(Article reproduced by kind permission of the Author : This article was originally published in Southern California, Yoga Vidya Summer 2015 issue) Eddy Marks & Mary Obendorfer will teach a Weekend Workshop at iYOGA 3- 5 June 2016 .
Now that Guruji has left his body, how are we to move forward as individuals and as a community? What are the ways and means for doing this? How will future generations that have never met the Iyengar family be accurately guided?
Last November, my wife and I returned to India. Upon arriving in Pune, the first thing we always do is go to the institute (RIMYI) to give our pranams to the Iyengars. Normally, this is a short affair followed by a few minutes of catching up. But this time, Geetaji spoke with us at length about Guruji’s passing and how Iyengar Yoga would go forward without him, and eventually without Geetaji, Prashantji and any of the teachers that actually knew him.
This is a subject I have been actively thinking about since 1989 when, with my teacher Bonnie Anthony’s permission, I began collecting materials so that all could learn and benefit from an Iyengar Yoga archive. It struck me then that we would all need to prepare ourselves to continue on the path without the physical presence and moral/ethical strength of our teachers, and that we had better get prepared to stand on our own two feet, for that day was coming.
I remember the day it happened for me. It was 22 years since I first met Guruji and the end of my tenth trip to India in January 2006. It was the first time I left India without feeling like tearing up my certificate and packing it in. On that day, I knew I had finally learned enough to continue practicing on my own for the rest of my life. What was it that made the difference?
Since 1989, I had been, as Geetaji would say, “aiming at it.” I had been aiming at understanding what is this yoga? What are its principles? How does a yogi live, behave, in class and out of class? There were several practices that made a difference and I would like to share some of those with you now:
- Reflect on Guruji’s life: Someone would come into the library and during the course of conversation would ask Guruji how many hours a day he practiced yoga. Guruji would sometimes say he was always practicing yoga. I was stunned. How could this be? He obviously didn’t mean he was doing asana and Pranayama for 24 hours a day. What did he mean? For a long time I was baffled, but by watching him in and out of the yoga hall I slowly began to get a sense of what he meant. How does one write a letter, walk, eat, shower and sleep while practicing yoga? The idea was mindboggling. Guruji once related to us that at the end of the day he would lie down in his bed motionless in Savasana and go into a dreamless state. He would remain in that state without moving until it was time to get up. On another occasion I observed Guruji having to be rough on the phone with one of his teachers who was causing problems in their association. He raised his voice to the person, then turned to us and winked. He scolded a bit more, then turned to us and smiled. He was putting on an act and allowing us to see that he was just doing what he needed to do, but was not at all caught up in it. He was also teaching us how we should do our duty without attachment. There is a wealth of material to reflect on Guruji’s life in his book Iyengar His Life and Work as well as the films Guruji, Atma Darsana and Leap of Faith. Take your practice off the mat like Guruji did. It will fill your life with yoga.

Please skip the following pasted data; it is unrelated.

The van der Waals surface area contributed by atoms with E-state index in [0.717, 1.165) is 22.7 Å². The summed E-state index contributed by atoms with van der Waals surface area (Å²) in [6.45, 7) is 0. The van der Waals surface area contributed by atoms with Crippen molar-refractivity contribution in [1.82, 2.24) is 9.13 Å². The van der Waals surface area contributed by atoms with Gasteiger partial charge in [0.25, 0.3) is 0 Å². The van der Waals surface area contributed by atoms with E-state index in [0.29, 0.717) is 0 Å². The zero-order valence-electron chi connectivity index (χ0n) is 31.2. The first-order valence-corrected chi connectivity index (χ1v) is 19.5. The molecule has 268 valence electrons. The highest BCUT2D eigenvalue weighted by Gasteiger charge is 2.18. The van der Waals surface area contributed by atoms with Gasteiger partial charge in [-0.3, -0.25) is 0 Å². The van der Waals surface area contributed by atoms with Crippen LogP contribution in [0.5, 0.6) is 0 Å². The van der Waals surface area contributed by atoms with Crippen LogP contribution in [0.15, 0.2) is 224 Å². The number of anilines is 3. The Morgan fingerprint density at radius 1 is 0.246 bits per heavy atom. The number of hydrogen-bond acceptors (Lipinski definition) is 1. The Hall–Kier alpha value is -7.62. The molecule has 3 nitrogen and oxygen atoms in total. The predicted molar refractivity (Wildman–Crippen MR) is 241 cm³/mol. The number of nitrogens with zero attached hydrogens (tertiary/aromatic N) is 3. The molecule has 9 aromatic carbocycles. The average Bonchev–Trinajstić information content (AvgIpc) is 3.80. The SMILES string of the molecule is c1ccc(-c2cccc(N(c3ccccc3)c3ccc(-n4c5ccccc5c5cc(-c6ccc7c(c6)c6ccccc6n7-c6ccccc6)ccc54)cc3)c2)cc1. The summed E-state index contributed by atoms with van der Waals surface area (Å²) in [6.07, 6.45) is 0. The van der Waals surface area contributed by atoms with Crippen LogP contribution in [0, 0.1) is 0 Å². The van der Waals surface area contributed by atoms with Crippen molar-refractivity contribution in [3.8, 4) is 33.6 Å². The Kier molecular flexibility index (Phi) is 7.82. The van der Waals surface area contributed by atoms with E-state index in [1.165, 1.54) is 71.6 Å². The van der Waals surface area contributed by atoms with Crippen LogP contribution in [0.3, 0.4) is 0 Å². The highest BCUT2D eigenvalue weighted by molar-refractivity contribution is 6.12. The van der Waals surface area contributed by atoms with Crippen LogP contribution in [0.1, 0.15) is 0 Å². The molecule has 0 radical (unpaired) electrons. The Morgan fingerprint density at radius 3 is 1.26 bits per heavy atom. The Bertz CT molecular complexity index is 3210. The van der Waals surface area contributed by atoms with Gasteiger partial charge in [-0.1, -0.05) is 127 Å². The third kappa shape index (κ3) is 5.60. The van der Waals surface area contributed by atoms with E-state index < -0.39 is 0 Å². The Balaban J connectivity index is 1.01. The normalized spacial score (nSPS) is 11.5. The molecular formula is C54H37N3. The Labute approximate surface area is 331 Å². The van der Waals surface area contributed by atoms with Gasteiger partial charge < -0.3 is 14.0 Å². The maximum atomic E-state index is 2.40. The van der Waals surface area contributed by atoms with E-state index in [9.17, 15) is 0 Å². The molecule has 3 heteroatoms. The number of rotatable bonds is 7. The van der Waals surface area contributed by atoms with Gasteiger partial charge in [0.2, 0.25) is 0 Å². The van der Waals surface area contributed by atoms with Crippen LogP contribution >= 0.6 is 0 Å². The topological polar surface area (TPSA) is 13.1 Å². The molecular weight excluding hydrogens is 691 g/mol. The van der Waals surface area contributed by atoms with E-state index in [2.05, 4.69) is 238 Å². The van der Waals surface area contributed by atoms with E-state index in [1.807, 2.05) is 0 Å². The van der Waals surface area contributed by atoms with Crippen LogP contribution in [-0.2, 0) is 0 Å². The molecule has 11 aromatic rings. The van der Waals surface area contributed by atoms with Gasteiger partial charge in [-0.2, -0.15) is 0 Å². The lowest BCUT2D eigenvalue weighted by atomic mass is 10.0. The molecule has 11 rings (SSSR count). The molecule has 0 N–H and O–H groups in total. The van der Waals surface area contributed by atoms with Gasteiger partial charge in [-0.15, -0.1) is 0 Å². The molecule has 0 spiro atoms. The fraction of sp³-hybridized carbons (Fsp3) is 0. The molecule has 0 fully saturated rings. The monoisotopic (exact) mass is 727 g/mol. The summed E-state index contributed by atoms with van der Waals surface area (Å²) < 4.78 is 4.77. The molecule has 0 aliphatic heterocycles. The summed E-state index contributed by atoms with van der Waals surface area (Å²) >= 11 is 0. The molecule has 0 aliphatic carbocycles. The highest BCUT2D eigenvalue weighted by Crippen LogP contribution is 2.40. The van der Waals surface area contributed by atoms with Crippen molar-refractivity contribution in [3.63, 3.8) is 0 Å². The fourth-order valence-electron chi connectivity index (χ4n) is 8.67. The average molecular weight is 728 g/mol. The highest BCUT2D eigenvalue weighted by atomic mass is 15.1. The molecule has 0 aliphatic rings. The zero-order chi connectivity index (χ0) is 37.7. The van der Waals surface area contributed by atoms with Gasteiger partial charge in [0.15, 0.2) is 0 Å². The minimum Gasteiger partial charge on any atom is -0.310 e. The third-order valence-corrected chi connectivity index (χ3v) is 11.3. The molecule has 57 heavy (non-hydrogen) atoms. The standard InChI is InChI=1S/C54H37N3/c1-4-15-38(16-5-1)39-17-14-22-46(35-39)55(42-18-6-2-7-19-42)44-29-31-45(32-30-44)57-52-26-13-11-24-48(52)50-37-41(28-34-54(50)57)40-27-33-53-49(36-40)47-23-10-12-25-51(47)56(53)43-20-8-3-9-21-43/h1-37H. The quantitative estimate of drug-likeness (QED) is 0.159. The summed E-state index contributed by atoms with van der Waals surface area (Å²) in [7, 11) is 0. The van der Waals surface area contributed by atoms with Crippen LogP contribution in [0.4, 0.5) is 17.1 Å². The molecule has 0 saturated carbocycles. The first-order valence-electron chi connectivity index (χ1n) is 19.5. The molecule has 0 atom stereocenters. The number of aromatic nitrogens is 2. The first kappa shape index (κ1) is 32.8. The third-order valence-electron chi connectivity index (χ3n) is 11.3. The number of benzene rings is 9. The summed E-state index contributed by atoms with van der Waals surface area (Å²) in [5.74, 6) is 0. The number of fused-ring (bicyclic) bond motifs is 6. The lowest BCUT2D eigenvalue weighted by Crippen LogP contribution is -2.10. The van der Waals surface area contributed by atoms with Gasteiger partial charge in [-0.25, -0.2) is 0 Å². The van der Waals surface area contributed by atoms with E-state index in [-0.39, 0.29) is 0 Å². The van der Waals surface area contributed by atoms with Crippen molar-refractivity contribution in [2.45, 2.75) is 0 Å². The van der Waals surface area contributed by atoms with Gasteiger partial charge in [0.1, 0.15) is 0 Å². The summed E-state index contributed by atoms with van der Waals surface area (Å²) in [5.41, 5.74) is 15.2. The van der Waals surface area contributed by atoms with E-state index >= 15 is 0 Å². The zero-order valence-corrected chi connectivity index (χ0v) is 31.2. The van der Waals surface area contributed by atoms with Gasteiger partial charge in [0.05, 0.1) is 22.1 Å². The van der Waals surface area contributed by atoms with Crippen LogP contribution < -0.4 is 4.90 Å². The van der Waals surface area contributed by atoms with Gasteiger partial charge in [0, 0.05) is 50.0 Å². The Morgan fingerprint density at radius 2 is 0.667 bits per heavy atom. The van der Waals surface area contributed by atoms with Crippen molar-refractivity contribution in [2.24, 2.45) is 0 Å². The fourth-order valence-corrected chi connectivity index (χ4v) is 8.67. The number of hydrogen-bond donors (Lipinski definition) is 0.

- Experiment: I asked Guruji how he first began to experiment in yoga. I wondered if he had some idea that guided him, but his answer was much simpler than that. He said, “I just tried thousands of things.” From thousands of variations he would catch the good and bad effects. Though most variations were unhealthy, a few had good effects. This was the beginning of the “points.” He would then put all the good points together and try them in various orders to see which order yielded the best effect.  This was the beginning of “sequencing.” In this way, Guruji built up his knowledge. Today we start from the known (all the points Guruji gave us), but we miss something critical by not experimenting. We miss the experience of discovery. When we do what we know, we begin and end with what we already know. We do not cross the frontiers of our mind. When we experiment, we begin by not knowing and we watch intently to see what will happen next. From this not knowing springs new knowledge, understanding of cause and effect, freshness and the delightfulness of discovery. We go beyond the frontiers of the mind—we do yoga. Experimentation is the goose that lays the golden egg. Most of us have eggs, but no goose. Learn to experiment as Guruji did. It will light your path as it did his.